Setting A Good Standard: Washington State’s New Insurance Law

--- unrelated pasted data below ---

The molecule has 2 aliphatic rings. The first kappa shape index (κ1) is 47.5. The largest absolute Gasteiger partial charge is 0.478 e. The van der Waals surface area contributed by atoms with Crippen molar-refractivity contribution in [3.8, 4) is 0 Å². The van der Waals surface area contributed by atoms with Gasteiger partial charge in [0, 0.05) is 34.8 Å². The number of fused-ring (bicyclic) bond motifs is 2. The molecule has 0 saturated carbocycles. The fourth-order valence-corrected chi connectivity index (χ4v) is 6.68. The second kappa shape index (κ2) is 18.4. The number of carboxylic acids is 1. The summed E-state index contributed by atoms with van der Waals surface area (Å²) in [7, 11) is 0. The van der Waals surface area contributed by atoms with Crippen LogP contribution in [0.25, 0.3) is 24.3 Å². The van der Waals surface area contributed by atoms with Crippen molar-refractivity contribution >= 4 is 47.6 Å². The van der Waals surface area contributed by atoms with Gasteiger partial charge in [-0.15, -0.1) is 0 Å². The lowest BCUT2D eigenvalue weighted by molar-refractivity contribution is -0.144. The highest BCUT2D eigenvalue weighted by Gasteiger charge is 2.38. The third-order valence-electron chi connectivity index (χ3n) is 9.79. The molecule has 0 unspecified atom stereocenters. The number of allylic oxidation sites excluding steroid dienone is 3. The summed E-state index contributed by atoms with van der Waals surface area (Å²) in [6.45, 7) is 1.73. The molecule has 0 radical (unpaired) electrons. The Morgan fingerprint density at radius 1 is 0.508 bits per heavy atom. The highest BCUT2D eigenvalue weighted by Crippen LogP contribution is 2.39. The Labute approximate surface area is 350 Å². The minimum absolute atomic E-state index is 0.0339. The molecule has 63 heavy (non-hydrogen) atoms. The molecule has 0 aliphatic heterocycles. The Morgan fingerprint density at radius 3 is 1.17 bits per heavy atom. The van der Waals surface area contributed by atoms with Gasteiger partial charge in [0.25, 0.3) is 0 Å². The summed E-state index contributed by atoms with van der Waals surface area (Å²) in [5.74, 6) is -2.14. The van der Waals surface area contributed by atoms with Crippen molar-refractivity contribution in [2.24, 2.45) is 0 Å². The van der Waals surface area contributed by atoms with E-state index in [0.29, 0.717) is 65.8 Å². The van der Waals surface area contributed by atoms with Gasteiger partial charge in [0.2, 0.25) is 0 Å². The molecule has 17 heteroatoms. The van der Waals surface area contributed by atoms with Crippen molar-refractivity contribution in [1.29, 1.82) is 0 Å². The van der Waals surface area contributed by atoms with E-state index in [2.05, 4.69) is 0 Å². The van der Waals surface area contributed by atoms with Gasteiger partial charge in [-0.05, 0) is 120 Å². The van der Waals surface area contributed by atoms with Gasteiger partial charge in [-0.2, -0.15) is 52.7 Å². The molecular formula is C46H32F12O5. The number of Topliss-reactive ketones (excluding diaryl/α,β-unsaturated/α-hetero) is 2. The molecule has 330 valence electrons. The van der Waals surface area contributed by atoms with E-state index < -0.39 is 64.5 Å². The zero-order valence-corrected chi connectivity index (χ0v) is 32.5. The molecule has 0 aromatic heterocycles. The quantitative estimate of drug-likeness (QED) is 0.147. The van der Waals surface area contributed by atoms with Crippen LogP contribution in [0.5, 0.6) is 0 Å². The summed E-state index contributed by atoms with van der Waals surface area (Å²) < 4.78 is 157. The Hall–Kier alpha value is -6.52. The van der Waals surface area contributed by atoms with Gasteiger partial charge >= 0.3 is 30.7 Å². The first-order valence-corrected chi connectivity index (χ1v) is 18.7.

As personal injury attorneys, we often find ourselves involved in legal action against insurance companies. When that happens, it usually goes like this: Our client gets injured and then files a claim with either their insurance company or the insurance company of the person responsible for the injury. The insurance company sits on the paperwork and doesn’t return phone calls, e-mails or letters, usually for a period of months. When the insurance company finally gets back in touch with the injury victim, it is either to inform them that the injury is not their problem for one reason or another, or they make a settlement offer that is so low that it will only cover some of the costs. This is about the time that our clients contact us. When an insurance company rejects either a whole claim or most of it for no good reason, this is called “bad faith insurance.” And insurers engage in this sort of activity more than you would think. A law was recently put into place in the state of Washington that would severely penalize any insurance company that gets caught rejecting a claim for no good reason. SB 5726, known as the Insurance Fair Conduct Act, was introduced to the Washington Senate on January 29th, 2007, and was passed by a wide margin on March 13th. The House passed it by an equally wide margin on April 5th, and the Governor signed it into law on May 15th. This was when every tort reform organization and insurance company in America went ballistic. The Insurance Fair Conduct Act makes it very difficult for insurers to do business as usual. If a judge finds that an insurer has denied a claim for no good reason, they will then be forced to pay THREE TIMES what the claim is worth, as well as court costs and attorney fees. Considering that insurers deny claims for no good reason on a pretty regular basis, this new law could cut into the billions of dollars of profits those insurers make every year. Tort Reform organizations all over the country sent money and lobbyists to Washington, and the end result was the 160,000 signatures needed to place referendum R-67 on the ballot. R-67 would repeal the Insurance Fair Conduct Act, and insurers in Washington could then continue to deny claims just like they used to. If you are asking yourself how insurers were able to get 160,000 people to support a bill that would hurt the very people offering their support, the answer is pretty simple. There is no one on earth that is more capable of making people hate their own rights as much as insurance companies. The marketing blitz on behalf of the ballot initiative featured the usual villains, with ads featuring mustachioed trial lawyers talking about how this new law will make it that much easier to sue anything that moves or breathes. The R-67 website that went up maintains that the IFCA will cause higher insurance rates, “frivolous lawsuits,” overcrowded courts, and mentions all the usual “sky is falling” rhetoric. It seems unlikely that simply asking insurance companies to live up to their contractually obligated financial obligations to their customers would cause all of these things. And the only people who could cause insurance rates to rise are the insurance companies themselves. The only purpose of this law is to place stiff penalties on those who are found to be breaking the law. If an insurance company has a valid reason to reject a claim, then they have nothing to worry about. Another argument that is being made is that there is no need for such penalties; that the current legal system works fine on its own. Michelle Tribble would beg to differ. The Washington resident was in two car accidents and had $18,000 worth of medical bills. Her insurance company rejected her claim, refused to pay even after an independent arbiter ruled in her favor, and finally paid up only after a judge forced them to. This whole process took four years, during which Ms. Tribble’s credit rating was effectively ruined because she had to use her credit cards to pay her medical bills. What insurers in Washington are worried about is an end to the profit bonanza that they have enjoyed for the past decade or so. And insurers all over the country are taking notice. Hopefully the citizens of Washington will keep this law on the books, which could help put an end to bad faith insurance practices in their state, and could also serve notice to insurers in the rest of the country.